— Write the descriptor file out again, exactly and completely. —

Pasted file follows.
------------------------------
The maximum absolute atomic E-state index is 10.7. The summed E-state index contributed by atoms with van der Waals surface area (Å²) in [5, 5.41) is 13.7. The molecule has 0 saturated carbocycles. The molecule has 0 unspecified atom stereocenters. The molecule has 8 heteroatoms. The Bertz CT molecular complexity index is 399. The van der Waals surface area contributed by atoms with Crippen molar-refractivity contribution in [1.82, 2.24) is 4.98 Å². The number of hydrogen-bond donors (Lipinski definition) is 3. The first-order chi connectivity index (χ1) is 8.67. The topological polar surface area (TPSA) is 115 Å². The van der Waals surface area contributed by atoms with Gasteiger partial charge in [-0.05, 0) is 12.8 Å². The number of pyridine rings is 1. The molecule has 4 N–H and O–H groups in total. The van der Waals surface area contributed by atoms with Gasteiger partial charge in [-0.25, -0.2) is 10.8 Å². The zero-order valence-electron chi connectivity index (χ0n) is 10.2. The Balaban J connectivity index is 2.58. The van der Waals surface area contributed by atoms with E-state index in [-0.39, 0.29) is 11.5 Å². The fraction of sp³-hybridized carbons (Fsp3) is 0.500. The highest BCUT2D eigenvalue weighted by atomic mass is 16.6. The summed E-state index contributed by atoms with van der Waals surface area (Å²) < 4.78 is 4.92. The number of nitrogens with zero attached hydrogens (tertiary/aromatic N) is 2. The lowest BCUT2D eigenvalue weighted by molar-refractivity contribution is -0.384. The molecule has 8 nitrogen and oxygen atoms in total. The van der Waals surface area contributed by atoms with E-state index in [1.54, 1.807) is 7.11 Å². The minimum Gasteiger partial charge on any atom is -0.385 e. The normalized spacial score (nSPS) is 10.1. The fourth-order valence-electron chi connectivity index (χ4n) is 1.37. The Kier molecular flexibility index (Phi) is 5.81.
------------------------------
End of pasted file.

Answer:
The maximum absolute atomic E-state index is 10.7. The summed E-state index contributed by atoms with van der Waals surface area (Å²) in [5, 5.41) is 13.7. The molecule has 0 saturated carbocycles. The molecule has 0 unspecified atom stereocenters. The molecule has 8 heteroatoms. The Bertz CT molecular complexity index is 399. The van der Waals surface area contributed by atoms with Crippen molar-refractivity contribution in [1.82, 2.24) is 4.98 Å². The number of hydrogen-bond donors (Lipinski definition) is 3. The first-order chi connectivity index (χ1) is 8.67. The topological polar surface area (TPSA) is 115 Å². The van der Waals surface area contributed by atoms with Gasteiger partial charge in [-0.05, 0) is 12.8 Å². The number of pyridine rings is 1. The molecule has 4 N–H and O–H groups in total. The van der Waals surface area contributed by atoms with Gasteiger partial charge in [-0.25, -0.2) is 10.8 Å². The zero-order valence-electron chi connectivity index (χ0n) is 10.2. The Balaban J connectivity index is 2.58. The van der Waals surface area contributed by atoms with E-state index in [-0.39, 0.29) is 11.5 Å². The fraction of sp³-hybridized carbons (Fsp3) is 0.500. The highest BCUT2D eigenvalue weighted by atomic mass is 16.6. The summed E-state index contributed by atoms with van der Waals surface area (Å²) < 4.78 is 4.92. The number of nitrogens with zero attached hydrogens (tertiary/aromatic N) is 2. The lowest BCUT2D eigenvalue weighted by molar-refractivity contribution is -0.384. The molecule has 8 nitrogen and oxygen atoms in total. The van der Waals surface area contributed by atoms with E-state index in [1.54, 1.807) is 7.11 Å². The minimum Gasteiger partial charge on any atom is -0.385 e. The normalized spacial score (nSPS) is 10.1. The fourth-order valence-electron chi connectivity index (χ4n) is 1.37. The Kier molecular flexibility index (Phi) is 5.81.